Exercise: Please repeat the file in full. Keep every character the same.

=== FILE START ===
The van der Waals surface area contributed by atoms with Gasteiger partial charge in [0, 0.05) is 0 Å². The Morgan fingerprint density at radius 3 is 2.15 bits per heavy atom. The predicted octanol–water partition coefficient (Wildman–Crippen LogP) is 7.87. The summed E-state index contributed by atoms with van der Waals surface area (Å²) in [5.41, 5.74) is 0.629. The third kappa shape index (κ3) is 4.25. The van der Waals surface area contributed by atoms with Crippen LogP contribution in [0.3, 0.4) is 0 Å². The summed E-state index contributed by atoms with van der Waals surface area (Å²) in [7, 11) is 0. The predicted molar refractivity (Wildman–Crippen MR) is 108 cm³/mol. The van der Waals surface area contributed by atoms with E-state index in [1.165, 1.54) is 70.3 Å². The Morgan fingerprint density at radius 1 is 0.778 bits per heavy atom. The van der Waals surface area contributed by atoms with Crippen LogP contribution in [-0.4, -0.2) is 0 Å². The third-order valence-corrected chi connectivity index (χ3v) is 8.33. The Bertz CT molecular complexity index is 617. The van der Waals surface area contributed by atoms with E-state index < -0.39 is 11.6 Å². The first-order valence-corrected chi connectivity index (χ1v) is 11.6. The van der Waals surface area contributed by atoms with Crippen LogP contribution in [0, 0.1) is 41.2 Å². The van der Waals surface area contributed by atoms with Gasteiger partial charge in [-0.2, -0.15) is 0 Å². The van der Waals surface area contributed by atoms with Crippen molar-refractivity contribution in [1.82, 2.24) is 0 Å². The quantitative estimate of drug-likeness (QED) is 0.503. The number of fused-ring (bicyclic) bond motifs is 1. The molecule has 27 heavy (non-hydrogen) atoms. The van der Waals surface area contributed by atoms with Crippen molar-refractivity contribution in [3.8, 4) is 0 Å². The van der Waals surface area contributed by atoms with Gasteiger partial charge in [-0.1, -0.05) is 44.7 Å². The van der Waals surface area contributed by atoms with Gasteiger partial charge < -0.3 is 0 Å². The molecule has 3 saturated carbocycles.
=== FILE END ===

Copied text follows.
The van der Waals surface area contributed by atoms with Gasteiger partial charge in [0, 0.05) is 0 Å². The Morgan fingerprint density at radius 3 is 2.15 bits per heavy atom. The predicted octanol–water partition coefficient (Wildman–Crippen LogP) is 7.87. The summed E-state index contributed by atoms with van der Waals surface area (Å²) in [5.41, 5.74) is 0.629. The third kappa shape index (κ3) is 4.25. The van der Waals surface area contributed by atoms with Crippen LogP contribution in [0.3, 0.4) is 0 Å². The summed E-state index contributed by atoms with van der Waals surface area (Å²) in [7, 11) is 0. The predicted molar refractivity (Wildman–Crippen MR) is 108 cm³/mol. The van der Waals surface area contributed by atoms with E-state index in [1.165, 1.54) is 70.3 Å². The Morgan fingerprint density at radius 1 is 0.778 bits per heavy atom. The van der Waals surface area contributed by atoms with Crippen LogP contribution in [-0.4, -0.2) is 0 Å². The third-order valence-corrected chi connectivity index (χ3v) is 8.33. The Bertz CT molecular complexity index is 617. The van der Waals surface area contributed by atoms with E-state index < -0.39 is 11.6 Å². The first-order valence-corrected chi connectivity index (χ1v) is 11.6. The van der Waals surface area contributed by atoms with Crippen LogP contribution in [0, 0.1) is 41.2 Å². The van der Waals surface area contributed by atoms with Gasteiger partial charge in [-0.2, -0.15) is 0 Å². The van der Waals surface area contributed by atoms with Crippen molar-refractivity contribution in [1.82, 2.24) is 0 Å². The quantitative estimate of drug-likeness (QED) is 0.503. The number of fused-ring (bicyclic) bond motifs is 1. The molecule has 27 heavy (non-hydrogen) atoms. The van der Waals surface area contributed by atoms with Crippen molar-refractivity contribution in [3.8, 4) is 0 Å². The van der Waals surface area contributed by atoms with Gasteiger partial charge in [-0.1, -0.05) is 44.7 Å². The van der Waals surface area contributed by atoms with Gasteiger partial charge < -0.3 is 0 Å². The molecule has 3 saturated carbocycles.